More companies should step forward to raise funds for good causes through sports, urged Minister for Culture, Community and Youth Grace Fu.
She cited yesterday's Great Eastern Women's Run (GEWR) as an example. It attracted 17,000 participants from all walks of life and raised $120,000 for the Breast Cancer Foundation, Community Chest and SingHealth Duke-NUS OBGYN (obstetrics and gynaecology) Academic Clinical Programme.
"We'd also like to see that more corporates step up to not just promote healthy living but also a good social cause," said Ms Fu, who spoke on the sidelines of the event.
"So, in this case, with the efforts of the runners and Great Eastern, we've managed to raise a substantial amount for three charities.
"I think this is a wonderful idea - a collaboration of people, corporate and social sector.
"So we hope more will come forward so that Singaporeans will enjoy an active lifestyle and do social good for the country as well."
Prior to the event, race-goers could pledge a minimum donation of $5 and they would be given a tutu - gamely worn by many runners yesterday morning.
Ms Fu also joined in the fun at the 10th edition of the GEWR. She donned a blue tutu, then flagged off and took part in the 10km run.
The run was especially meaningful for breast cancer survivor Irene Chui and her friends, as their dragon boat team-mate Ritta Teo succumbed to the disease in April.
"We want to show that cancer is not a death sentence. When you see us walk and survive, we want people to know that there's life even after breast cancer," said Chui, 50.
Starting from as early as 5.30am, three waves of runners - in the 21.1km, 10km and 5km categories - set off from the Singapore Flyer, and ran past landmarks such as Marina Bay Sands and Gardens by the Bay, before finishing at the Marina Bay floating platform.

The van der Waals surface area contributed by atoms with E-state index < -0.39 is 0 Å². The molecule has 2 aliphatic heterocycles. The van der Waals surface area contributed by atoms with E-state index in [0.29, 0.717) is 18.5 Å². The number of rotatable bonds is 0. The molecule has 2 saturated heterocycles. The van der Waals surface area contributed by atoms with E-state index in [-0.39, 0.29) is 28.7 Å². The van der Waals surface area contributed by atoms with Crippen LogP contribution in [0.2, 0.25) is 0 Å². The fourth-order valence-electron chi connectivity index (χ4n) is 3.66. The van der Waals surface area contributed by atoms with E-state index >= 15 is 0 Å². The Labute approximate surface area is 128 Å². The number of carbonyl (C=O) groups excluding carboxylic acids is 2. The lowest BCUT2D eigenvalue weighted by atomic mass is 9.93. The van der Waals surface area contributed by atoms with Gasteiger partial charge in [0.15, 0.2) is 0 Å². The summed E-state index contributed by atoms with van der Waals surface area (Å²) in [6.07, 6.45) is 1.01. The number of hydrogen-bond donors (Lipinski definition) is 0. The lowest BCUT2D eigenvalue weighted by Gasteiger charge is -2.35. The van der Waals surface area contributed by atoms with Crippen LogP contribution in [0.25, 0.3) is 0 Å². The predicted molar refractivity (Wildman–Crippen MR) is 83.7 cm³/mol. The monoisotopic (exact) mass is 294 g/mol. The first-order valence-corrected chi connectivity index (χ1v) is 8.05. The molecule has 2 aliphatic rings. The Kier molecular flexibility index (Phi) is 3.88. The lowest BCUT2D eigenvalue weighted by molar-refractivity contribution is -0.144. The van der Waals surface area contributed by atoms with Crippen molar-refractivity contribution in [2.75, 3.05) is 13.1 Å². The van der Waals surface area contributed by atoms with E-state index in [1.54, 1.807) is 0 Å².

It was a memorable first visit to the Republic for North Korean Kim Ji Hyang, for she was the first to cross the finish line in the 21.1km Elite Open category, topping the field of 15 who included five Singaporeans. She won the top cash prize of US$8,000 (S$11,205).
Kim clocked 1hr 12min 53sec, finishing ahead of Japanese Yuko Watanabe, 28, (1:16.01) and fellow North Korean Sin Yong Sun (1:17:06).
Vivian Tang, 45, was the top Singaporean finisher (10th) in 1:28.37.
Kim, 18, said: "I'm happy to be able to bring home the gold medal for my people and my leader (Kim Jong Un)."
But her compatriot Sin, 25, alleged that Watanabe had skipped a part of the race route at the Marina Barrage. However, organisers later overruled the protest because eyewitnesses and speed checkpoints did not corroborate the North Korean's claims.
She was then told to take the matter to the Singapore Athletic Association (SAA), the sanctioning body for the race.
Event organiser Infinitus' director Jeffrey Foo explained: "We based our decision on facts. We did our checks and our speed points at the barrage picked up the readings of all three leading runners who went up and came down.
"The SAA is aware of this issue and will review it."
But it was a smooth outing for the participants, who enjoyed the camaraderie of fellow runners on a haze-free morning.
"Running in a single-gender race feels fun and comfortable, it's not so cramped and there's less jostling for space," said Ida Ang, 52, a customer service executive.
For the first time, girls between the ages of three and nine also joined in the activities, in a new 100m Princess Dash.
Tuition teacher Tan Wan Chin, 36, who paired up with her six-year-old daughter, said: "It's an exciting experience for them (the girls) - a fun run - and a good mother-daughter bonding time."